At least as far back as 1965, education researchers knew there existed no correlation between college grades and subsequent career success. In a review of the literature, “The Relationship Between College Grades and Adult Achievement,” published by ACT (the American College Testing Program), Donald P. Hoyt concluded that “…college grades bear little or no relationship to any measures of adult accomplishment” (paper). Hoyt later served as President of ACPA (American College Personnel Association). In a workshop he gave in 1970, he was still advocating for change in testing, assessment, and counseling that would be student focused: “The need for non-standardized measures occurs in two contexts. First, in helping students plan their future there is frequently a need for appraisal of special talents or inclinations beyond those concerned with academic background or potential. Second, is trying to determine the effectiveness of a given program – such as counseling method, teaching approach, or orientation program – standardized measures are seldom appropriate indicators of success” (paper). The workshop asked three decisive questions: “What is success? What is educational success? And how is a person appraised if he is doing well or poorly?” And how does an individual blend another’s appraisal with his own self-appraisal, particularly if he doesn’t speak the appraisal language? “Part of a middle class background,” Hoyt said, “which doesn’t let you enter freely makes you unable to talk. You can’t understand, you can’t feel, and I feel very much personally this way. I think if not the most significant, this inability to talk is one of the most significant problems in education today.” Yet he advocates for student self-appraisal because one of the most important outcomes of the appraisal process is “knowing who the customer is and knowing how he is proceeding.”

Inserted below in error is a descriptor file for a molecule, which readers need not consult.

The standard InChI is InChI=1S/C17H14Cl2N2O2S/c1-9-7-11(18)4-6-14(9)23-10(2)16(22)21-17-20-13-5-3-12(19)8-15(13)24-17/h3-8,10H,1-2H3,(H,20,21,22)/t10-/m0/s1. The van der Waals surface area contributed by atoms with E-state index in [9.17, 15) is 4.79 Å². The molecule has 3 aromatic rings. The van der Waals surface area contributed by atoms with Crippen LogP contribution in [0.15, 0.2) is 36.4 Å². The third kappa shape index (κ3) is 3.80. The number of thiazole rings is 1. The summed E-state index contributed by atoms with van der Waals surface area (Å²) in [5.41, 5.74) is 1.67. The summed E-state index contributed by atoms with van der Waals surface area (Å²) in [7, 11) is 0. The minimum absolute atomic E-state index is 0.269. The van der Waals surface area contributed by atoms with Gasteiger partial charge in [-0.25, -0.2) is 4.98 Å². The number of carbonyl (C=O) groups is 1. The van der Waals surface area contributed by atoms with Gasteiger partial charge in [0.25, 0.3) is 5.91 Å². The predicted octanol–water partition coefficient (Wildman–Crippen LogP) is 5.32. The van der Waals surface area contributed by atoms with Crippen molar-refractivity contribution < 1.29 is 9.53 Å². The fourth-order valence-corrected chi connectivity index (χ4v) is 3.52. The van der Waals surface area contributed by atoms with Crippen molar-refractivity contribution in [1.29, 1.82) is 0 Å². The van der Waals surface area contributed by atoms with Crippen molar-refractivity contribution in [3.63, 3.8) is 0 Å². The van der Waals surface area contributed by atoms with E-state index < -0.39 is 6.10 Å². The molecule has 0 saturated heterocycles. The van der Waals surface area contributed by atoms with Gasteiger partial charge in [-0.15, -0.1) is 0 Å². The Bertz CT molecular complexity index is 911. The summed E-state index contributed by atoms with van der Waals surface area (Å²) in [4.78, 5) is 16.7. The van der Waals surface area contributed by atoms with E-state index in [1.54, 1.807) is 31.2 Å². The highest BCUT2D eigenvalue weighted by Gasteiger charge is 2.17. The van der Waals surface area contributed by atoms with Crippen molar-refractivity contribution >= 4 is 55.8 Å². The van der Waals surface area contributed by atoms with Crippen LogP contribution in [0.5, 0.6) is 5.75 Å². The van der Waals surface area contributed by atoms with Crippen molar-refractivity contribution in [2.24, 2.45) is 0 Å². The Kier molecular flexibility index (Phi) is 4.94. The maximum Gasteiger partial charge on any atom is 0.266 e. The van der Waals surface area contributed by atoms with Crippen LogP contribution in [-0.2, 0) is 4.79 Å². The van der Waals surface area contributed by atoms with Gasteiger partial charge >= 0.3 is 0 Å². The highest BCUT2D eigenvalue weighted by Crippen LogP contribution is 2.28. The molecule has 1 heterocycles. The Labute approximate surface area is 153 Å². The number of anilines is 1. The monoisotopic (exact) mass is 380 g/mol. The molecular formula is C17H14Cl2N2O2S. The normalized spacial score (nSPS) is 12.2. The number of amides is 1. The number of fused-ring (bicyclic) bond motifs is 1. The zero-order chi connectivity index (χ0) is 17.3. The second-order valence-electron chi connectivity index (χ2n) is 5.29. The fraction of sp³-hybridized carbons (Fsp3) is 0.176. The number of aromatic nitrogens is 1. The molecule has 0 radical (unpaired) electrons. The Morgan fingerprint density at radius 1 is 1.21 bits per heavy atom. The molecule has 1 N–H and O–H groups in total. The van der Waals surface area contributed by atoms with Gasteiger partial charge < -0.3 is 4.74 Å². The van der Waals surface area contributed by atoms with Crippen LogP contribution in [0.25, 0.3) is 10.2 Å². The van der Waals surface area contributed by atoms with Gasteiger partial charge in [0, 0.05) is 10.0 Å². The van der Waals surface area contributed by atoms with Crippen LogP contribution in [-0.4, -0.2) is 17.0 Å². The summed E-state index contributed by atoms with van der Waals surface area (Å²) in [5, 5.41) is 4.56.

For the most part, Hoyt was speaking to testing assessments, but letter grades, often assigned subjectively, in spite of efforts to create objective rubrics, are also discussed and considered in the question concerning the effectiveness of the assessment process. But does the fact that a grade is assigned subjectively make it any less meaningful? Yet assigning letter grades in the adult student learning environment may lack a persuasive objective. Students may be given a weak rhetorical picture of achievement or progress, what is being measured may not be fitted to what was learned, raw intelligence may be rewarded while hard work may be ignored, and educators may not have reliable assessment data on which to judge the effectiveness of their programs.